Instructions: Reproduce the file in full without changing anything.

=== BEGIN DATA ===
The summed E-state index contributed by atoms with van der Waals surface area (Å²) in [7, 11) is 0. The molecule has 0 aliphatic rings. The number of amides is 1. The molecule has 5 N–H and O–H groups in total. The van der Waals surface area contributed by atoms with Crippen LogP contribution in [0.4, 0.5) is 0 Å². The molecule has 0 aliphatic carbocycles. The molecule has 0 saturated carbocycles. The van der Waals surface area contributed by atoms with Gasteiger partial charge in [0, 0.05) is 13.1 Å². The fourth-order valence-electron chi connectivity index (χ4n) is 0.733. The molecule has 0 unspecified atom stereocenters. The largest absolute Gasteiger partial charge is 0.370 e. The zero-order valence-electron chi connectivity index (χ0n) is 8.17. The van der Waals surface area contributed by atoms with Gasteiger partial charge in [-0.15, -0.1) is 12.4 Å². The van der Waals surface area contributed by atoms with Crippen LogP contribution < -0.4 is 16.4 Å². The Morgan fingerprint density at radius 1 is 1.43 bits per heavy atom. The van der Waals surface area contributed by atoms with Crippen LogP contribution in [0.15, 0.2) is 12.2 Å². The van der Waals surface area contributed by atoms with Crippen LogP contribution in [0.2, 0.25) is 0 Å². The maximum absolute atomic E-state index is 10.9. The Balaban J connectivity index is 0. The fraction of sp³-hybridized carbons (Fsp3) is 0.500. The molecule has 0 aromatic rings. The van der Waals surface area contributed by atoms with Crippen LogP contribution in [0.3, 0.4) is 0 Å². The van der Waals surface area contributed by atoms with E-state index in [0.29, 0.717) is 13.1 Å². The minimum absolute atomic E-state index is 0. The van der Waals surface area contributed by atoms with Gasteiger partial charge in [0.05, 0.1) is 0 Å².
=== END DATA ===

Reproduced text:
The summed E-state index contributed by atoms with van der Waals surface area (Å²) in [7, 11) is 0. The molecule has 0 aliphatic rings. The number of amides is 1. The molecule has 5 N–H and O–H groups in total. The van der Waals surface area contributed by atoms with Crippen LogP contribution in [0.4, 0.5) is 0 Å². The molecule has 0 aliphatic carbocycles. The molecule has 0 saturated carbocycles. The van der Waals surface area contributed by atoms with Gasteiger partial charge in [0, 0.05) is 13.1 Å². The fourth-order valence-electron chi connectivity index (χ4n) is 0.733. The molecule has 0 unspecified atom stereocenters. The largest absolute Gasteiger partial charge is 0.370 e. The zero-order valence-electron chi connectivity index (χ0n) is 8.17. The van der Waals surface area contributed by atoms with Gasteiger partial charge in [-0.15, -0.1) is 12.4 Å². The van der Waals surface area contributed by atoms with Crippen LogP contribution < -0.4 is 16.4 Å². The Morgan fingerprint density at radius 1 is 1.43 bits per heavy atom. The van der Waals surface area contributed by atoms with Crippen LogP contribution in [0.15, 0.2) is 12.2 Å². The van der Waals surface area contributed by atoms with Crippen LogP contribution in [0.2, 0.25) is 0 Å². The maximum absolute atomic E-state index is 10.9. The Balaban J connectivity index is 0. The fraction of sp³-hybridized carbons (Fsp3) is 0.500. The molecule has 0 aromatic rings. The van der Waals surface area contributed by atoms with Crippen LogP contribution in [0.3, 0.4) is 0 Å². The van der Waals surface area contributed by atoms with E-state index in [0.29, 0.717) is 13.1 Å². The minimum absolute atomic E-state index is 0. The van der Waals surface area contributed by atoms with Gasteiger partial charge in [0.05, 0.1) is 0 Å².